White vespa with Learner plates, parked in front of Modern Classics shop front.

Spectres on Steep Hill

When I filled out my UCAS forms all those years ago, I never realised quite where my degree might take me. Back when I applied for my journalism course I imagined it would be all council meetings and school fetes – don’t get me wrong, there’s a hell of a lot of those. But, last Wednesday I found myself on a dark street corner wondering what I’d gotten myself into.

I was waiting for Mark Seale, a real-life ghostbuster, with my friend and colleague Aaron. Mark is a real life ghostbuster and a member of the Shadow Seekers, a group who have been investigating paranormal goings-on in Lincolnshire for almost a decade – he was joining us to check if the reported haunting of a Steep Hill café was true.


We knew there was something fishy going on inside Modern Classics, and it wasn’t the kind that came with chips. The owner of the café had told me earlier that several people had reported seeing or feeling the presence of the supernatural while dining there. He recounted the tale of one woman who was moved to tears by the presence of three spirits in the upstairs room and had to leave. Of course, I was sceptical that a gang of ghosts had forced her outside, but to me, it didn’t matter whether or not the story was true. It was mere days before Halloween and the idea that the supernatural might be lurking in the shadow of Lincoln’s gothic cathedral made my news-sense tingle. There was a story here, and we were going to find it.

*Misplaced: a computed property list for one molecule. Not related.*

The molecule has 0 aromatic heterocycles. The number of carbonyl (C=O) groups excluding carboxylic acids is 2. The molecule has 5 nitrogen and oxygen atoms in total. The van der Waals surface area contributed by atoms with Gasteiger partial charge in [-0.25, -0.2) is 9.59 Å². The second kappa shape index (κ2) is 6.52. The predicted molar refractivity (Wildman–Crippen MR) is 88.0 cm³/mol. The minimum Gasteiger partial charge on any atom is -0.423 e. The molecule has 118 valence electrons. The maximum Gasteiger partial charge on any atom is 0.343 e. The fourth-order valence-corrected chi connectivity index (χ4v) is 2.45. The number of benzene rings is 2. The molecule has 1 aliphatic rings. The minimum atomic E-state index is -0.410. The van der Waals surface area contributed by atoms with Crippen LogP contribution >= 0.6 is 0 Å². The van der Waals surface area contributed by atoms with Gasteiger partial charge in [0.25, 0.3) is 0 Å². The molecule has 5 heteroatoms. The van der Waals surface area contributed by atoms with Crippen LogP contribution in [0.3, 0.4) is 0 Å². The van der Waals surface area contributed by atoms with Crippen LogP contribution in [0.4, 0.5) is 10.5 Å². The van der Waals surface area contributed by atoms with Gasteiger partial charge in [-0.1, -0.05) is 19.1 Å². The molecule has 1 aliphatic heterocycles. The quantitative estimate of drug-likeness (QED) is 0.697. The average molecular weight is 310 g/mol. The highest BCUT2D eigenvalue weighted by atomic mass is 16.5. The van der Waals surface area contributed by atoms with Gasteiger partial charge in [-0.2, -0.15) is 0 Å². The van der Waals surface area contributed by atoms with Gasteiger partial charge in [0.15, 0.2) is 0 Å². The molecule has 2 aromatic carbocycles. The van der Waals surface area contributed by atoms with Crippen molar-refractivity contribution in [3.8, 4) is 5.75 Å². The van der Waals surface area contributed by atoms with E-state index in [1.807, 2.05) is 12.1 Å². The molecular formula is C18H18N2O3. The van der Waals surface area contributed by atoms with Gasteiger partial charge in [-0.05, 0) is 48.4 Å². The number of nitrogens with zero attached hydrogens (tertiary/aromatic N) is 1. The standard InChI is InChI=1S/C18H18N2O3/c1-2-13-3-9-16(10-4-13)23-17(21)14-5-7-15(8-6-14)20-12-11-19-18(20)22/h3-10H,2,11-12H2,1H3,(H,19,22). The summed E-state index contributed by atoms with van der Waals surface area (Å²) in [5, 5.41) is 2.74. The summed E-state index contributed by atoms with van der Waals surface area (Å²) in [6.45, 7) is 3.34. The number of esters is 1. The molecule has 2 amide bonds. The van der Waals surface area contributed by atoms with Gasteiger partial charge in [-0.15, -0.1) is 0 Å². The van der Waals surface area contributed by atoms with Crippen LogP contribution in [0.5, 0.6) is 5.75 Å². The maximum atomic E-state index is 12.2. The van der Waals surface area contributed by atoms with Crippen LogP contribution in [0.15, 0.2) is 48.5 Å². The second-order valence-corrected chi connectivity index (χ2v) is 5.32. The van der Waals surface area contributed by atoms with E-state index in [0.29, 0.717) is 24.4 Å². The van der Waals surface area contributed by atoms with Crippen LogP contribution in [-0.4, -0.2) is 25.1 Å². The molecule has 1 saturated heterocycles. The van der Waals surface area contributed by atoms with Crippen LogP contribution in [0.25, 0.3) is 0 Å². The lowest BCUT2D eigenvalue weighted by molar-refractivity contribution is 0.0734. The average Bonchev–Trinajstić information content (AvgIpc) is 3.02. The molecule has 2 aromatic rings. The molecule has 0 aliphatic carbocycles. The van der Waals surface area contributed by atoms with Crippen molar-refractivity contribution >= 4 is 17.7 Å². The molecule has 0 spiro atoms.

Mark arrived and we took a seat in the café. He laid his ghost hunting gizmos out on the table and demonstrated how they could be used to detect and capture spirits. We hadn’t been there long when the gadgets began to react and Mark began to feel the presence of a spectre in the far corner of the room.


An EMF (electromagnetic field) meter. One of the many gadgets Mark uses to hunt the undead

“It’s a young lass,” he said, “Around eight-.” The ghost had cut him off. “Ah, 22.” He spoke to her for a while and relayed what she had told him.

Her name was Carol-Anne and she’d lost her life in the 1920’s, falling down Steep Hill in a drinking accident. I laughed a little self-consciously having narrowly avoided falls on the hill myself. It might be 70 years after her death but things in Lincoln haven’t changed that much. According to Mark, Carol-Anne was quite posh and thought herself above the rest. She responded to many of my questions by calling us ‘louts’. Although I didn’t get any real answers, I can safely cross ‘being insulted by a ghost’ off the bucket list.

As stated by Mark, Carol-Anne wasn’t the only ghost in the room but she was the only one willing to communicate with him. He sensed 2 more spirits but they were hesitant to talk, instead opting to hide in the attic. Mark felt it was best they were left alone so we said our goodbyes and parted ways.

I went home that night not quite knowing what to make of the experience. I still had doubts over how much was true but, either way, I’d got what I had come for – a goofy Halloween story to submit to my tutors. I had a lot of fun gathering the information, and I know that in a pile of stories about school fetes and council meetings my tutors will have a lot of fun marking it. I don’t know if Mark spoke to the dead that evening, but I do know he spoke to my passion for the course, the passion for the interesting and the unexplained and a passion for sharing those stories with others.

Find out more about studying Journalism at Lincoln on the School of English and Journalism website.